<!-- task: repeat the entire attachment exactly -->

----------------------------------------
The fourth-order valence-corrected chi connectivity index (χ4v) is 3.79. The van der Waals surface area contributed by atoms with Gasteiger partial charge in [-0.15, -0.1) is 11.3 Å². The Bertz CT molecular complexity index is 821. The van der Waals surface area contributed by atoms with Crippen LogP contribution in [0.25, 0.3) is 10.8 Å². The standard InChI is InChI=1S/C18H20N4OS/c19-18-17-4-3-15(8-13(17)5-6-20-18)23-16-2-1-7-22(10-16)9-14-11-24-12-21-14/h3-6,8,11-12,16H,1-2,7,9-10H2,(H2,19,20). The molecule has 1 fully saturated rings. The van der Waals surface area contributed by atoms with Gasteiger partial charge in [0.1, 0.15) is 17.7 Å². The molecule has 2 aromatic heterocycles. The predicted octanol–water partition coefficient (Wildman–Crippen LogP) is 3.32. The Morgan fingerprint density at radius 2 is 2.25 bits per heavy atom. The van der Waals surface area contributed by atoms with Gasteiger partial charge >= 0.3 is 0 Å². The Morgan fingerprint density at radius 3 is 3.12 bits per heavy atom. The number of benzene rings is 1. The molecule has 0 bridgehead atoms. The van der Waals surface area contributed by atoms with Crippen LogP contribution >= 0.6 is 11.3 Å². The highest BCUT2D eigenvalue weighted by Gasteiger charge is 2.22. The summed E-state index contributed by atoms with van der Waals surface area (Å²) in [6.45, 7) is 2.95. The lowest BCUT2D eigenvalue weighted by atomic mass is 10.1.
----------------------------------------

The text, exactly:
The fourth-order valence-corrected chi connectivity index (χ4v) is 3.79. The van der Waals surface area contributed by atoms with Gasteiger partial charge in [-0.15, -0.1) is 11.3 Å². The Bertz CT molecular complexity index is 821. The van der Waals surface area contributed by atoms with Crippen LogP contribution in [0.25, 0.3) is 10.8 Å². The standard InChI is InChI=1S/C18H20N4OS/c19-18-17-4-3-15(8-13(17)5-6-20-18)23-16-2-1-7-22(10-16)9-14-11-24-12-21-14/h3-6,8,11-12,16H,1-2,7,9-10H2,(H2,19,20). The molecule has 1 fully saturated rings. The van der Waals surface area contributed by atoms with Gasteiger partial charge in [0.1, 0.15) is 17.7 Å². The molecule has 2 aromatic heterocycles. The predicted octanol–water partition coefficient (Wildman–Crippen LogP) is 3.32. The Morgan fingerprint density at radius 2 is 2.25 bits per heavy atom. The van der Waals surface area contributed by atoms with Gasteiger partial charge >= 0.3 is 0 Å². The Morgan fingerprint density at radius 3 is 3.12 bits per heavy atom. The number of benzene rings is 1. The molecule has 0 bridgehead atoms. The van der Waals surface area contributed by atoms with Crippen LogP contribution >= 0.6 is 11.3 Å². The highest BCUT2D eigenvalue weighted by Gasteiger charge is 2.22. The summed E-state index contributed by atoms with van der Waals surface area (Å²) in [6.45, 7) is 2.95. The lowest BCUT2D eigenvalue weighted by atomic mass is 10.1.